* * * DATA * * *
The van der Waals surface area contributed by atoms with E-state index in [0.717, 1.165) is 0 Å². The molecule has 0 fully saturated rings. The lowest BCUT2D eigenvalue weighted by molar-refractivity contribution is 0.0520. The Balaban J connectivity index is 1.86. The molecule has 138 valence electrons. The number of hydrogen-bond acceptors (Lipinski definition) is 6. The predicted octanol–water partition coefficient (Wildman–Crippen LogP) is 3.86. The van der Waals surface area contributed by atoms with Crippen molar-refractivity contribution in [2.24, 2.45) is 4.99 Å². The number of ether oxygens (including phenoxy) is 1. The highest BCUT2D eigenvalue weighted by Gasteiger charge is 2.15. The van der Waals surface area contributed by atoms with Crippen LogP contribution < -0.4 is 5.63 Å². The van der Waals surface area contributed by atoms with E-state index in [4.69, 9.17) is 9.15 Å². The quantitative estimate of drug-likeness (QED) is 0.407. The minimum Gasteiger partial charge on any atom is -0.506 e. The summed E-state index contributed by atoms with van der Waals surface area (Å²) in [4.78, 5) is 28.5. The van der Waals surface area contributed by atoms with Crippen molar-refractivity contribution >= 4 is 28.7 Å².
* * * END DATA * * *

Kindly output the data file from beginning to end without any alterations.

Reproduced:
The van der Waals surface area contributed by atoms with E-state index in [0.717, 1.165) is 0 Å². The molecule has 0 fully saturated rings. The lowest BCUT2D eigenvalue weighted by molar-refractivity contribution is 0.0520. The Balaban J connectivity index is 1.86. The molecule has 138 valence electrons. The number of hydrogen-bond acceptors (Lipinski definition) is 6. The predicted octanol–water partition coefficient (Wildman–Crippen LogP) is 3.86. The van der Waals surface area contributed by atoms with Crippen molar-refractivity contribution in [2.24, 2.45) is 4.99 Å². The number of ether oxygens (including phenoxy) is 1. The highest BCUT2D eigenvalue weighted by Gasteiger charge is 2.15. The van der Waals surface area contributed by atoms with Crippen LogP contribution < -0.4 is 5.63 Å². The van der Waals surface area contributed by atoms with E-state index in [4.69, 9.17) is 9.15 Å². The quantitative estimate of drug-likeness (QED) is 0.407. The minimum Gasteiger partial charge on any atom is -0.506 e. The summed E-state index contributed by atoms with van der Waals surface area (Å²) in [4.78, 5) is 28.5. The van der Waals surface area contributed by atoms with Crippen molar-refractivity contribution >= 4 is 28.7 Å².